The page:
Many children with past feeding challenges continue to have speech and language delays despite achieving improved or functional eating skills. And frequently children with speech and language delays also present with some level of oral feeding difficulties. This is because feeding and speech-language development are manifestations of shared, underlying neural and muscular preprocesses in a child. In addition, feeding and speech-language developments are interactive, communicative, and social in nature! Children experience the world intensively via eating, drinking, and interacting with others. Any disruption in physiological, neurological, and muscular processes involved can create hindrance in typical feeding, and speech-language development.
Below are listed the Services for Speech and Language that we offer:
- Comprehensive Speech-Language Evaluation
- Individualized Speech and Language Therapy
Certified treatment modalities:
- › PROMPT (Prompt for Restructuring Oral Motor Phonemic Targets) approach
- › Relationship Development Intervention (RDI)
- › Lee Silverman Voice Treatment (LSVT)
- › Beckman Oral Motor
- › Neuromuscular Electrical Stimulation (NMES)
- › Therapeutic Taping
Frequently Asked Questions
There are multiple reasons why a child may find talking difficult. These may include reduced vision and/or hearing, structural abnormality, poor muscle tone (particularly those control the movements of the face, lips and voice), difficulty coordinating fine muscle movements (which talking involves all fine muscles), and unable to attend consistently to people and the words spoken to.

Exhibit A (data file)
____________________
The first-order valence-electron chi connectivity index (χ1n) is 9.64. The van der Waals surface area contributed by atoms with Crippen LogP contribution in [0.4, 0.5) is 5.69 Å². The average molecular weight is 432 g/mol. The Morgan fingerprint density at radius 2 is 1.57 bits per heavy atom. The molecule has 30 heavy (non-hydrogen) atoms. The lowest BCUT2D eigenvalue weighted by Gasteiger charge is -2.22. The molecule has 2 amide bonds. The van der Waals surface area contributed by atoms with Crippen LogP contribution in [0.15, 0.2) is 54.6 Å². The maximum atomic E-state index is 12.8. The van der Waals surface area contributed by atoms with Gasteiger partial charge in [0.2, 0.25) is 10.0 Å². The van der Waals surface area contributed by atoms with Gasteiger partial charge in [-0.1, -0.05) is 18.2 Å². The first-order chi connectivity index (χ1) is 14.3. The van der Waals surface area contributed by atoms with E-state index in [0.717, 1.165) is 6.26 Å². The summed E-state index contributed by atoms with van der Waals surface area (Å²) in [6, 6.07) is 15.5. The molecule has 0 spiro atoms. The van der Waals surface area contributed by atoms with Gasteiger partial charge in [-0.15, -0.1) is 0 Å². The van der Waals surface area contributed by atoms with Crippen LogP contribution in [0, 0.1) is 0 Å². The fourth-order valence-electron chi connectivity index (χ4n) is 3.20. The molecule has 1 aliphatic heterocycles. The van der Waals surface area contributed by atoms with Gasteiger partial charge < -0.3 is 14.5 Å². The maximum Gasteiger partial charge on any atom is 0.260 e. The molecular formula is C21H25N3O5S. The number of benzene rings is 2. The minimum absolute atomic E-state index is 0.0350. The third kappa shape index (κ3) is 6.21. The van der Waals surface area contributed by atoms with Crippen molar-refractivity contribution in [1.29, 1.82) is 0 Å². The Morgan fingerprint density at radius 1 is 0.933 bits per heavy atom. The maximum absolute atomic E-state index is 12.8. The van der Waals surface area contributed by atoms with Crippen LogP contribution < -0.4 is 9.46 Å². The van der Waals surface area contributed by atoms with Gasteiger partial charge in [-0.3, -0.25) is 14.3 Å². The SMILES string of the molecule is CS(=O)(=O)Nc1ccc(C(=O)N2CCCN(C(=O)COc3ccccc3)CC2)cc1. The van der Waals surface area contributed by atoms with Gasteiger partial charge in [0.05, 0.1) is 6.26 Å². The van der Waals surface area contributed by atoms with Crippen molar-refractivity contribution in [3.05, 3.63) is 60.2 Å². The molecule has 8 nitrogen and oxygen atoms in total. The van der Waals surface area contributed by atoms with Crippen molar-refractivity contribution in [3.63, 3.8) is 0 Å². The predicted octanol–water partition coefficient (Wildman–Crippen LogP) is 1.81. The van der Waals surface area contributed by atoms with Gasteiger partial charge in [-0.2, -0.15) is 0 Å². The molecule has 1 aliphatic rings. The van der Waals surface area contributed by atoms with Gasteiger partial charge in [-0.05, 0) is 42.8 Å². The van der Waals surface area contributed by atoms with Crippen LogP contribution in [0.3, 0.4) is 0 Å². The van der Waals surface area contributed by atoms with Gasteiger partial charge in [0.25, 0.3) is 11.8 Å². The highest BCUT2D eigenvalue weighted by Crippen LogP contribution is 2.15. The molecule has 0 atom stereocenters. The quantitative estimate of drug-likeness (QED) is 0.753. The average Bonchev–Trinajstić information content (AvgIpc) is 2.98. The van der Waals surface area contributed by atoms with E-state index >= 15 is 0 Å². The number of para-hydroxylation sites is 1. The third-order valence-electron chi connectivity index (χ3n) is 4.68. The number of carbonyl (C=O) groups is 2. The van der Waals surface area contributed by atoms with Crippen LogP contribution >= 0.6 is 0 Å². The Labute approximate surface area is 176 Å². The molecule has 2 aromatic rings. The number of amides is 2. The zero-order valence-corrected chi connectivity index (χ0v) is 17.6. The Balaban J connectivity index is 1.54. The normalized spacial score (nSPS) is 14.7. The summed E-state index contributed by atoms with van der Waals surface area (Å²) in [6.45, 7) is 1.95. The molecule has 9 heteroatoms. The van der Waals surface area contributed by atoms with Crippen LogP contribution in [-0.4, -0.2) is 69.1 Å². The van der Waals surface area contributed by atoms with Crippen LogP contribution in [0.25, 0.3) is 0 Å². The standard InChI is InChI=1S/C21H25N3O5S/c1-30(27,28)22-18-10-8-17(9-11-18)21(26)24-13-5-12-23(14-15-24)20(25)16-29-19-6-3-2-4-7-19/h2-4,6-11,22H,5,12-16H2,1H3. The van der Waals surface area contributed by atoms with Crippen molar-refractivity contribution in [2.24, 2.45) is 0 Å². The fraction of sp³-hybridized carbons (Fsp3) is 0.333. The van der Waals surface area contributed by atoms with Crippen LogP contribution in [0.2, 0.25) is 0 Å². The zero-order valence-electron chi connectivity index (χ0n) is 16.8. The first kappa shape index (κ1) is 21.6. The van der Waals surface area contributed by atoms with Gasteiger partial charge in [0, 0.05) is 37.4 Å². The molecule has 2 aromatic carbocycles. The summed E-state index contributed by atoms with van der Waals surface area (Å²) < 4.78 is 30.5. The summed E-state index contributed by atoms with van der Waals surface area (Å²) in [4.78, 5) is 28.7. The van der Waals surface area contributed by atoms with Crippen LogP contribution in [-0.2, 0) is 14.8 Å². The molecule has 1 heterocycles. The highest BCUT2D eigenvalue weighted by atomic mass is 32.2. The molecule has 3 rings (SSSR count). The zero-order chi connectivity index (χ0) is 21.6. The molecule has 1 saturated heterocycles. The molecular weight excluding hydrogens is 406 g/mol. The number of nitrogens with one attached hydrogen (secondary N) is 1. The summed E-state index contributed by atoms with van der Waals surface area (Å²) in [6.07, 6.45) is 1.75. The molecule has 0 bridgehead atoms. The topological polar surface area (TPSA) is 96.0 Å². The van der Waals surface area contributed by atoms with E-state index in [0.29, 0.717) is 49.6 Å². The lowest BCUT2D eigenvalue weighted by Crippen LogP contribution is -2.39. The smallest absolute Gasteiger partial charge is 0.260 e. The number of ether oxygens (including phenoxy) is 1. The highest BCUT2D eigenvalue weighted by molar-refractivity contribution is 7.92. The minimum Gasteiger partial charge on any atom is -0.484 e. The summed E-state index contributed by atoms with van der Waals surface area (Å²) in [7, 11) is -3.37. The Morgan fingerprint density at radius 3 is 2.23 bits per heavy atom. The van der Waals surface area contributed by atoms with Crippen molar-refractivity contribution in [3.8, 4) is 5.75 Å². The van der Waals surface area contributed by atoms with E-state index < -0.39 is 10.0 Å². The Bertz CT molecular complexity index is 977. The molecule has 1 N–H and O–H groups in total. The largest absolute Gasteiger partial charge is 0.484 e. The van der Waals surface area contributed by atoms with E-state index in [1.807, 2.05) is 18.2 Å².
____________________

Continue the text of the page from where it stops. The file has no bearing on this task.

The basis of language is human interaction. For a child who struggles with staying engaged with another adult, particularly in an interaction that is not dictated by the child, has interaction difficulties and frequently will face challenges with more abstract and unpredictable part of communication. The child may produce beautifully long sentences with rare vocabulary, and yet completely off the topic, and /or obsessive over a topic of his/her interest. This is known as pragmatic language disosrder.
The common reasons why a child suffers from language disorders are neurologically based: sensory difficulty (such as auditory processing), attention deficits, and inability to retain and integrate information received.
Children with Verbal Apraxia often have associated other neurological difficulties such as reduced attention, sensory dysfunction (sometimes formally diagnosed with Sensory Processing Disorder), and dyslexia when older. Many of the children with Verbal Apraxia demonstrate otherwise age-appropriate understanding and interaction skills while others may struggle with social situation. Despite the absence of Autism diagnosis, they may be extremely shy, refuse to talk at all outside home or to strangers, and may have difficulty transition between activities.
While some children have documented and/or suspected causes for their Verbal Apraxia, many remained unknown. Currently there is no available biological imaging that can pinpoint what caused Verbal Apraxia.
Children with moderate neurological and muscular involvement do not progress and develop adequate speech and language without help. Speech, language and communication are intrinsic to how a child learn, grow and interact with the people and environment around them. Speech and language difficulties frustrate and hinder their development.